Importance of harmonized data in soil macrofauna monitoring in Europe- Soil management a key indicator
- 1Institute Zoology, University of Natural Resources and Life Sciences, Vienna
- 2UMR SAS INRAe Institut Agro Rennes-Angers, 65 rue de Saint Brieuc, 35042 Rennes cedex, France
- 3Institute of Soil Research, University of Natural Resources and Life Sciences, Vienna
Soil macrofauna plays a crucial role in ecosystem services and stability. They perform diverse set of ecosystem services that contribution to soil health, plant, and human wellbeing. However, little is known about the diversity, abundance, and distribution of soil macrofauna in Europe. Furthermore, the extent to which soil management practices impact these soil microorganisms in agroecosystems across pedoclimatic conditions is not well understood. Investigating of underlying ecological relationships is hampered by the lack of harmonized, interactive, and continental-scale data in agroecosystems. To assess the role of soil macrofauna in agricultural soils, appropriate functional indicators with their patterns and biomass are needed. The project MINOTAUR (Modelling and mapping soil biodiversity patterns and functions across Europe) under the EJP SOIL program aims to address the lack of harmonized and central databases for soil macrofauna and their driving factors in agricultural soils across Europe. Soil macrofauna’s diversity and biomass are being identified and collected from various data platforms, databases, EU projects and considers grey data sources in different countries. Standardized metadata templates have developed for collected data in reference to location, management practices and condition of agricultural soils. The database in agricultural systems will be compared (arable vs perennial) with associated soil functions and properties. Data will be harmonized with closely interaction with project partners (e.g., EUdaphobase, European Soil Observatory, JRC databases) to make an interactive inventory of European soil macrofauna indicating driving factors (climatic and soil and management variables) for long term-use and to identify knowledge gaps on soil macrofauna research. Sharing of integrated harmonized data by MINOTAUR project and through standardized database will allow researchers to investigate and respond to a wide range of topics, such as simultaneously evaluating soil macrofauna diversity distributions and causes of diversity change. Finally, such a comprehensive database will support policy makers in their efforts to halt a further loss of soil biodiversity across Europe and will allow them to make policies regarding soil health issues by using the harmonized data.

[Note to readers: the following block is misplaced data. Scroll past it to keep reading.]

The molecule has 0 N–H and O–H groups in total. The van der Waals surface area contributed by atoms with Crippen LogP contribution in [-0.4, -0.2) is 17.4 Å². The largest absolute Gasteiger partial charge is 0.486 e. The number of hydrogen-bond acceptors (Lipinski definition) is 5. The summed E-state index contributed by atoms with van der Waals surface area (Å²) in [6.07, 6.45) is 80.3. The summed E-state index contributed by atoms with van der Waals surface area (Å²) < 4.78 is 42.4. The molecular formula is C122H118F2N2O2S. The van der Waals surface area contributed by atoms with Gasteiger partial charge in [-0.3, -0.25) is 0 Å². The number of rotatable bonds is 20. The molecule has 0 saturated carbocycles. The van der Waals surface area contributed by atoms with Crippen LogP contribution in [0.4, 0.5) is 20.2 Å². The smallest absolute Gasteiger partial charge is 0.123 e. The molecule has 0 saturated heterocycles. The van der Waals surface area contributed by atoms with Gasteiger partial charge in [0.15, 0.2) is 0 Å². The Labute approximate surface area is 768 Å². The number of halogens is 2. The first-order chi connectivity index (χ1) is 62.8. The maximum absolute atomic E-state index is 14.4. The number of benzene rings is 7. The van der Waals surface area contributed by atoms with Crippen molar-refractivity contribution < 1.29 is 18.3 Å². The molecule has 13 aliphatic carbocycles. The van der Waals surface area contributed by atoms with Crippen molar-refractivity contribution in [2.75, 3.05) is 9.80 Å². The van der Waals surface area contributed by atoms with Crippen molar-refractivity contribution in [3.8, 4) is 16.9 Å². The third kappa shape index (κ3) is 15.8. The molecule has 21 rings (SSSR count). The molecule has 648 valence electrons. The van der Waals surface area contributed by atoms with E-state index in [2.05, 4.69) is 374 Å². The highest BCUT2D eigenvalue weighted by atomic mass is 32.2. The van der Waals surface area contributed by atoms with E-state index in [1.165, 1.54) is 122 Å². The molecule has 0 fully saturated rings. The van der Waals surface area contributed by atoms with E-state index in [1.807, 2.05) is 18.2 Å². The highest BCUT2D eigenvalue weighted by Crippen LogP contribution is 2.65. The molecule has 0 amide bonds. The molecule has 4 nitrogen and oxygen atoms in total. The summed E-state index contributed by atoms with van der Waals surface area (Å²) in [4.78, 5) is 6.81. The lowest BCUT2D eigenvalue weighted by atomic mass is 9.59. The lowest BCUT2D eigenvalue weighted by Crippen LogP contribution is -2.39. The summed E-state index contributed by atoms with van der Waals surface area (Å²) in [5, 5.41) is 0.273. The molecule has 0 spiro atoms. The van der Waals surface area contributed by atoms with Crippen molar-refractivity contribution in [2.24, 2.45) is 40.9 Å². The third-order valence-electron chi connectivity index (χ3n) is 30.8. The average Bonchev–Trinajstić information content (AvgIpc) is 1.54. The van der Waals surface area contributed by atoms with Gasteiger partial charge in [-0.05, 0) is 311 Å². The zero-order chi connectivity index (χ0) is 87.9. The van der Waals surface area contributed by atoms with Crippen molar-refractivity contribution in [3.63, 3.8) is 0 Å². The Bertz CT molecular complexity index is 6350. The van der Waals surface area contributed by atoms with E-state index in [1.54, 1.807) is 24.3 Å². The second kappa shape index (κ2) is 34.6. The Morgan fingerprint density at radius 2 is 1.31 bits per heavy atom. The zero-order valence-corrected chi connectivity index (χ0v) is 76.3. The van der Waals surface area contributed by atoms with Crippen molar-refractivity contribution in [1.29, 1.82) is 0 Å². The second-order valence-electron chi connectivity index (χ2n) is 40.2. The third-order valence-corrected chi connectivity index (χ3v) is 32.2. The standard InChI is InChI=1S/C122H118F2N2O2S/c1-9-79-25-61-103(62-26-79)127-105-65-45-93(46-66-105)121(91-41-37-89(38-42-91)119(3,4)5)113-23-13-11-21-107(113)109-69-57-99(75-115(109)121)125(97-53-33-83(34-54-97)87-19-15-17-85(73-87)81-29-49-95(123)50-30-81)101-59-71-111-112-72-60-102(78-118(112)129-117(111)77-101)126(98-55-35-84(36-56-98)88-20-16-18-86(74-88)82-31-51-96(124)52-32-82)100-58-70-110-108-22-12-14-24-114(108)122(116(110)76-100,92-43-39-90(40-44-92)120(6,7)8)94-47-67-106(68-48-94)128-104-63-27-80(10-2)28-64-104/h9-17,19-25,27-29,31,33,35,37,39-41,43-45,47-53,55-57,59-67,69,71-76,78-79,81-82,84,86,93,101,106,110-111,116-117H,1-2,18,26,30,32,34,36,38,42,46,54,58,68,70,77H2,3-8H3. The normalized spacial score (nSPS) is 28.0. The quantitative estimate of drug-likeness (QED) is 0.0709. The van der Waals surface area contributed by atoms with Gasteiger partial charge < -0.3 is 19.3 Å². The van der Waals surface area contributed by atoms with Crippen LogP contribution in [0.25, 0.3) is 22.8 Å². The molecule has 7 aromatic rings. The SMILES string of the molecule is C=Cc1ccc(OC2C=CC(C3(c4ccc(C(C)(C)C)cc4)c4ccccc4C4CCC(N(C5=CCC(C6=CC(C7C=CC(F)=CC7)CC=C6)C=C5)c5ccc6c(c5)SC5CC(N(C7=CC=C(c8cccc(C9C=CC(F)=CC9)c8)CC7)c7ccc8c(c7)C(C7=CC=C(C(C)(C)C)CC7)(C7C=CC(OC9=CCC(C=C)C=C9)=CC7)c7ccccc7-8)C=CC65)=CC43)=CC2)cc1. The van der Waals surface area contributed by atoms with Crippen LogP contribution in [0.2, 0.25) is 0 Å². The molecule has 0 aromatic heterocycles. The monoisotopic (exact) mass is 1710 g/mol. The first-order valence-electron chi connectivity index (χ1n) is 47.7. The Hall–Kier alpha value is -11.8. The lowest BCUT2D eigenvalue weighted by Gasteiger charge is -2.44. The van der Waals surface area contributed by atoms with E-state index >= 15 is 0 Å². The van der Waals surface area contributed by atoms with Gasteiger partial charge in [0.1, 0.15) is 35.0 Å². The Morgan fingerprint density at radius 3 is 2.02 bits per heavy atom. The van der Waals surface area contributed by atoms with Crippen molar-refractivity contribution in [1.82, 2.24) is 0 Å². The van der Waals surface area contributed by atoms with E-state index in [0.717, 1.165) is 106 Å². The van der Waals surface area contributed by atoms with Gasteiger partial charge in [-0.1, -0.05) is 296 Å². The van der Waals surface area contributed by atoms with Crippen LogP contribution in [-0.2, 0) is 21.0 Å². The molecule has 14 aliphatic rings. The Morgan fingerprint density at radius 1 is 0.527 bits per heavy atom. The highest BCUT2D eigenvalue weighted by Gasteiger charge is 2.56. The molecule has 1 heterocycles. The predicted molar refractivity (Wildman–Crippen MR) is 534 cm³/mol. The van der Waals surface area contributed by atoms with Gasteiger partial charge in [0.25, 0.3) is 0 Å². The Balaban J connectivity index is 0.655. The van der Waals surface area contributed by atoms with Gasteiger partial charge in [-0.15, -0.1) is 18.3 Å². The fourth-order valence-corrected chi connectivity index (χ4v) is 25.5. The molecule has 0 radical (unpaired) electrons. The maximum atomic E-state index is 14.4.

How to cite: Ashfaq, S., Pérès, G., Murugan, R., and Zaller, J.: Importance of harmonized data in soil macrofauna monitoring in Europe- Soil management a key indicator , EGU General Assembly 2023, Vienna, Austria, 24–28 Apr 2023, EGU23-17438, https://doi.org/10.5194/egusphere-egu23-17438, 2023.